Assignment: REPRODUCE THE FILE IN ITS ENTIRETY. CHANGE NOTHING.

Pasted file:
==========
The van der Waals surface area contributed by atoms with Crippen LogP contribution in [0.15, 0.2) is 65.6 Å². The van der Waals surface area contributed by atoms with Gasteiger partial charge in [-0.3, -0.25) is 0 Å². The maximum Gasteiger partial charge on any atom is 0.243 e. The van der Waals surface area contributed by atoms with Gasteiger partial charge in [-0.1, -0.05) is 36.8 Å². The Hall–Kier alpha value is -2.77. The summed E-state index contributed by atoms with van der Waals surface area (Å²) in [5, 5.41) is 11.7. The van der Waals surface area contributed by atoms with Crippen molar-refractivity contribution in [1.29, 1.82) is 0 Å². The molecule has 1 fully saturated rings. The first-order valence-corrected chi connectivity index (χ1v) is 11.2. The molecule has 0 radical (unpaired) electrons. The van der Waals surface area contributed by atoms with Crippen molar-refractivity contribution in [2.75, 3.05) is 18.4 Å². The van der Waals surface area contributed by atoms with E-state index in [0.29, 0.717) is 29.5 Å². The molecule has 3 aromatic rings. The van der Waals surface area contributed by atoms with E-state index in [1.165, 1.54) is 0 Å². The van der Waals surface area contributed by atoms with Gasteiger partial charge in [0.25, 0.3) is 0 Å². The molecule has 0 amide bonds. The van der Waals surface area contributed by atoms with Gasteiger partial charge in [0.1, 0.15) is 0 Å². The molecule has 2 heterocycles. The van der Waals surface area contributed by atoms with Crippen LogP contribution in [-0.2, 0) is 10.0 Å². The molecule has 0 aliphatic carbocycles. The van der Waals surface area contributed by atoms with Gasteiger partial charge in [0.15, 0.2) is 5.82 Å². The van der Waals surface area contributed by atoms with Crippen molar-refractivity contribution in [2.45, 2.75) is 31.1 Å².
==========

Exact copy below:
The van der Waals surface area contributed by atoms with Crippen LogP contribution in [0.15, 0.2) is 65.6 Å². The van der Waals surface area contributed by atoms with Gasteiger partial charge in [-0.3, -0.25) is 0 Å². The maximum Gasteiger partial charge on any atom is 0.243 e. The van der Waals surface area contributed by atoms with Gasteiger partial charge in [-0.1, -0.05) is 36.8 Å². The Hall–Kier alpha value is -2.77. The summed E-state index contributed by atoms with van der Waals surface area (Å²) in [5, 5.41) is 11.7. The van der Waals surface area contributed by atoms with Crippen molar-refractivity contribution in [1.29, 1.82) is 0 Å². The molecule has 1 fully saturated rings. The first-order valence-corrected chi connectivity index (χ1v) is 11.2. The molecule has 0 radical (unpaired) electrons. The van der Waals surface area contributed by atoms with Crippen molar-refractivity contribution in [2.75, 3.05) is 18.4 Å². The van der Waals surface area contributed by atoms with E-state index in [0.29, 0.717) is 29.5 Å². The molecule has 3 aromatic rings. The van der Waals surface area contributed by atoms with E-state index in [1.165, 1.54) is 0 Å². The van der Waals surface area contributed by atoms with Gasteiger partial charge in [0.25, 0.3) is 0 Å². The molecule has 0 amide bonds. The van der Waals surface area contributed by atoms with Gasteiger partial charge in [0.1, 0.15) is 0 Å². The molecule has 2 heterocycles. The van der Waals surface area contributed by atoms with Crippen LogP contribution in [-0.2, 0) is 10.0 Å². The molecule has 0 aliphatic carbocycles. The van der Waals surface area contributed by atoms with Gasteiger partial charge in [0.15, 0.2) is 5.82 Å². The van der Waals surface area contributed by atoms with Crippen molar-refractivity contribution in [2.45, 2.75) is 31.1 Å².